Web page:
Monday, July 31, 2006

I'm a big fan of Stephen Krashen's research and the comprehension hypothesis. I'm garnering enough experience learning Thai that I'm now convinced that input is the only way to truly acquire a language.

Recently, I've been thinking about how to determine a level of input that provides optimally efficient acquisition. That is, how can I tell when input is at level "i+1"? The American University Alumni language school uses a very pure input approach, and they provide some guidelines. AUA instructors target 80% or greater understanding for all of their students. For AUA, "understanding" includes not only familiar vocabulary, but also the context of visual and experiential cues. For example, a beginning student playing Uno in Thai might understand fewer than 80% of the words, but most people who already know the game would understand at least 80% of the experience. After a large amount of comprehensible experience in the foreign language, words acquire meaning without resorting to translation.

I think an 80% rule-of-thumb is good, and an inclusive definition of understanding is also good. In fact, I cannot imagine a pure input approach which does not allow for understanding by contextual cues. Without contextual cues, there would be no way to "get started" without introducing translation of some sort and breaking the input model.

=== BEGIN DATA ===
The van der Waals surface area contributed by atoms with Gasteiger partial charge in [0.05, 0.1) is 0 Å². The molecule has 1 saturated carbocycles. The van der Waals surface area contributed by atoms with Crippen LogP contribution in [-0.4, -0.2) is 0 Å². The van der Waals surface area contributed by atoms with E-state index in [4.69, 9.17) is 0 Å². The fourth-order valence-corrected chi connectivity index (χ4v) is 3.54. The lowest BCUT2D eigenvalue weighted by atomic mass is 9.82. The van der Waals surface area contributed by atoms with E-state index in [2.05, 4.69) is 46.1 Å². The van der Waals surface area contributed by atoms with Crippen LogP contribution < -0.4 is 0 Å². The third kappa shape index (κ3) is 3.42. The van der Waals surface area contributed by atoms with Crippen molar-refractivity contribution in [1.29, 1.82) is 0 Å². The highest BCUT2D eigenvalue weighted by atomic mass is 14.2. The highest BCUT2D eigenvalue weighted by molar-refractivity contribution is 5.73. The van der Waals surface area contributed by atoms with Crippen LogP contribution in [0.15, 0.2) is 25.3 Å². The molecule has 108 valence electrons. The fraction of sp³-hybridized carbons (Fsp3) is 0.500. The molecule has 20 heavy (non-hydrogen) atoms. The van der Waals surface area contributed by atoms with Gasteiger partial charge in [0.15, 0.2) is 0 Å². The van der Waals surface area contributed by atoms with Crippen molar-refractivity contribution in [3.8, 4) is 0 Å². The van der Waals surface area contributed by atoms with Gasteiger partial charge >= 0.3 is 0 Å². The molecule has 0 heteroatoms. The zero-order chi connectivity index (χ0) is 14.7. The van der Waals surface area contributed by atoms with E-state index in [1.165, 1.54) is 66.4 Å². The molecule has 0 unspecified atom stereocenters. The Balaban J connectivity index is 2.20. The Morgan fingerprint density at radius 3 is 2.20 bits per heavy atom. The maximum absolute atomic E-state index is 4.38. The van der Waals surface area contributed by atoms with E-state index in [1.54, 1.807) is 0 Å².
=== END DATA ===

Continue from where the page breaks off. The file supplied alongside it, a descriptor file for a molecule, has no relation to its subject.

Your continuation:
This definition of understanding means that all sorts of material is available. For the months of May and June, I studied primarily by watching children's movies in Thai. I avoided subtitles, since they can interfere with acquisition. By using visual and contextual cues, I was able to have 80% or greater comprehension while only following 30% of the spoken dialogue. Watching the same movies again and again, my comprehension of the spoken dialogue improved, and for one those movies it's now around 60-70% and still growing.

My vocabulary is bigger than it was in May, and a new source of comprehensible input is radio news stories. If I already know something about the subject, I can fill in gaps left by unfamiliar vocabulary. If I don't know much about the subject, I have to understand more of the vocabulary. The vocabulary is usually easiest in human interest stories, like a review of the week's top movies.

It's not always possible to understand 80% of everything. Like Tony, an enthusiastic ESL blogger, I place the highest priority on my level of interest. If I am very interested, I will listen again and again with a great desire to uncover the meaning. Even if I only understand 50%, the listening is very productive.

I am not a purist. A very pure input approach doesn't seem practical without a teacher. I own a dictionary, and I do use it. However, I strongly emphasize input over anything else, and I avoid memorization, letting words and phrases build themselves into my vocabulary naturally.